Sunday, May 26, 2013

Doing JSON on CXF

Doing RESTful web services using Apache CXF can be an adventure. Unfortunately this adventure again requires some ploughing through mud. Let's look at a very simple JAX-RS resource implementing the canonical order-item example:
@Path("/orders")
public class OrderResource {

 @GET
 @Produces(MediaType.APPLICATION_JSON)
 public List<Order> getOrders() {
  List<Order> orders = new ArrayList<>();
  orders.add(new Order(123L, new Item("Foo", 2)));
  //orders.add(new Order(456L, new Item("Foo", 1), new Item("Bar", 3)));
  return orders;
 }

 public static class Order {

  private long id;
  private List<Item> items = new ArrayList<>();

  public Order(long id, Item... toAdd) {
   this.id = id;
   this.items.addAll(Arrays.asList(toAdd));
  }

  public long getId() {
   return id;
  }

  public List<Item> getItems() {
   return Collections.unmodifiableList(items);
  }
 }

 public static class Item {

  private String name;

  private int quantity;

  public Item(String name, int quantity) {
   this.name = name;
   this.quantity = quantity;
  }

  public String getName() {
   return name;
  }

  public int getQuantity() {
   return quantity;
  }
 }
}
Next step is deploying this on a JEE6 application server. I used GlassFish, which internally uses Jersey as JAX-RS implementation and Jackson as JSON provider. The resource spits out the following JSON:
[
  {
    "id":123,
    "items":[
      {
        "name":"Foo",
        "quantity":2
      }
    ]
  }
]
That's pretty much what you would expect: a list of orders which are made up of an id and a list of items. Uncommenting the second order in the Java code above confirms that the structure is consistent:
[
  {
    "id":123,
    "items":[
      {
        "name":"Foo",
        "quantity":2
      }
    ]
  },
  {
    "id":456,
    "items":[
      {
        "name":"Foo",
        "quantity":1
      },
      {
        "name":"Bar",
        "quantity":3
      }
    ]
  }
]
So far so good! Let's repeat this exercise and deploy the resource on CXF. The JSON with a single order now looks like this:
{
  "order":[
    {
      "id":123,
      "items":{
        "name":"Foo",
        "quantity":2
      }
    }
  ]
}
That's not quite what we expected: we've got a wrapping JSON map with a list of orders inside it labelled "order"! Furthermore, the list of items inside the order no longer appears to be a list! Note that there is are no square brackets surrounding it. Getting back the list of two orders makes things even more surprising:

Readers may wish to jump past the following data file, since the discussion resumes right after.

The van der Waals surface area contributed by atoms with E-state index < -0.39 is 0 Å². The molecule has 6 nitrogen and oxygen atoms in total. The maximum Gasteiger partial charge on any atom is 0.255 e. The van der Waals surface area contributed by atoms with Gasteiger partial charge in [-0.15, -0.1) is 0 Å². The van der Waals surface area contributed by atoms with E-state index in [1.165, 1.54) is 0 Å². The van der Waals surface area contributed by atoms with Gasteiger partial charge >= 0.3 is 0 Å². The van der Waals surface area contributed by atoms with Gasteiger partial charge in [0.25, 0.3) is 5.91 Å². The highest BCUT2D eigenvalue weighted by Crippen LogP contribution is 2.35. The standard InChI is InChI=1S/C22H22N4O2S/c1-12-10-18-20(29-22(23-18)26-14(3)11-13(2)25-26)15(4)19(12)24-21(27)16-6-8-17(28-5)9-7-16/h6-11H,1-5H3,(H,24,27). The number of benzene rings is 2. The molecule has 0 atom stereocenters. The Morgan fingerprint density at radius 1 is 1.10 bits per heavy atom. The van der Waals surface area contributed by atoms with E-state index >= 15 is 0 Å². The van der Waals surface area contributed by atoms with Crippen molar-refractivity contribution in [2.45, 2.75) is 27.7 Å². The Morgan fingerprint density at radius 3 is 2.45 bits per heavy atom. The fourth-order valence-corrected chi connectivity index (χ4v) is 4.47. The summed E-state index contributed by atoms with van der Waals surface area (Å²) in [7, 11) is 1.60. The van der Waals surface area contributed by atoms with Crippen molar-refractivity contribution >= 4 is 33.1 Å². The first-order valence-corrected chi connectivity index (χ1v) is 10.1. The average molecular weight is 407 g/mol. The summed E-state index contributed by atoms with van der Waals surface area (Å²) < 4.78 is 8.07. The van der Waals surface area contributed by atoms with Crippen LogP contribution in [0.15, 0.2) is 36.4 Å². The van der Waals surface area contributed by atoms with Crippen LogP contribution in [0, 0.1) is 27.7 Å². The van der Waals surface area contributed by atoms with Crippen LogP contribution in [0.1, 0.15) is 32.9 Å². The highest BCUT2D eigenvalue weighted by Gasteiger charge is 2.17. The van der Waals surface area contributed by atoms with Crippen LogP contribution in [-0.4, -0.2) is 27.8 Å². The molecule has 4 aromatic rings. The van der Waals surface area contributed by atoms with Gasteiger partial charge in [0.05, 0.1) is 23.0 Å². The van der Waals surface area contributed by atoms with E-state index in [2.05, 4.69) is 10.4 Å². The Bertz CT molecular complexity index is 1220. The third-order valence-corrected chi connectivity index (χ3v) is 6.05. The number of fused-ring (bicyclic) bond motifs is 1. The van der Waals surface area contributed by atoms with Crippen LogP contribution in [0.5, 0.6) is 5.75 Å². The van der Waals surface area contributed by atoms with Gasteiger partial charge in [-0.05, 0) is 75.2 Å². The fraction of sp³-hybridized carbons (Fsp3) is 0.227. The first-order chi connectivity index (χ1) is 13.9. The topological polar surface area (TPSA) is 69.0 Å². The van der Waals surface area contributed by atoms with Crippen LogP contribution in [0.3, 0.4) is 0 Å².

{
  "order":[
    {
      "id":123,
      "items":{
        "name":"Foo",
        "quantity":2
      }
    },
    {
      "id":456,
      "items":[
        {
          "name":"Foo",
          "quantity":1
        },
        {
          "name":"Bar",
          "quantity":3
        }
      ]
    }
  ]
}
Wow, the list of items is back inside the order structure! Apparently you get a list if you have multiple items, and just the single item if you just have one. That's pretty bad since the JSON structure for an order is now no longer consistent, which of course makes parsing it a headache.

The reason for all of this madness is the fact that CXF is at it's core an XML framework (notice the X in CXF). Doing JSON with CXF involves a bit of trickery. Internally, CXF will first use JAXB to marshall your objects into XML. Actually, I was cheating earlier: you can't directly deploy the OrderResource class shown above on CXF. First you'll have to add JAXB annotations, getters and setters, and other such frivolities to appease JAXB:

@XmlRootElement
public class Order {

 private long id;
 private List<Item> items = new ArrayList<>();

 public long getId() {
  return id;
 }

 public void setId(long id) {
  this.id = id;
 }

 public List<Item> getItems() {
  return items;
 }

 public void setItems(List<Item> items) {
  this.items = items;
 }
}
JAXB produces XML but we want JSON! To resolve this conundrum CXF uses a StAX implementation called Jettison which does not actually write XML but instead outputs JSON. Clever! The downside here is that JSON is produced from XML, not from Java objects. Consequently, Java type information is no longer available when JSON is written out. Looking at the XML produced by JAXB for an order with a single item clarifies things: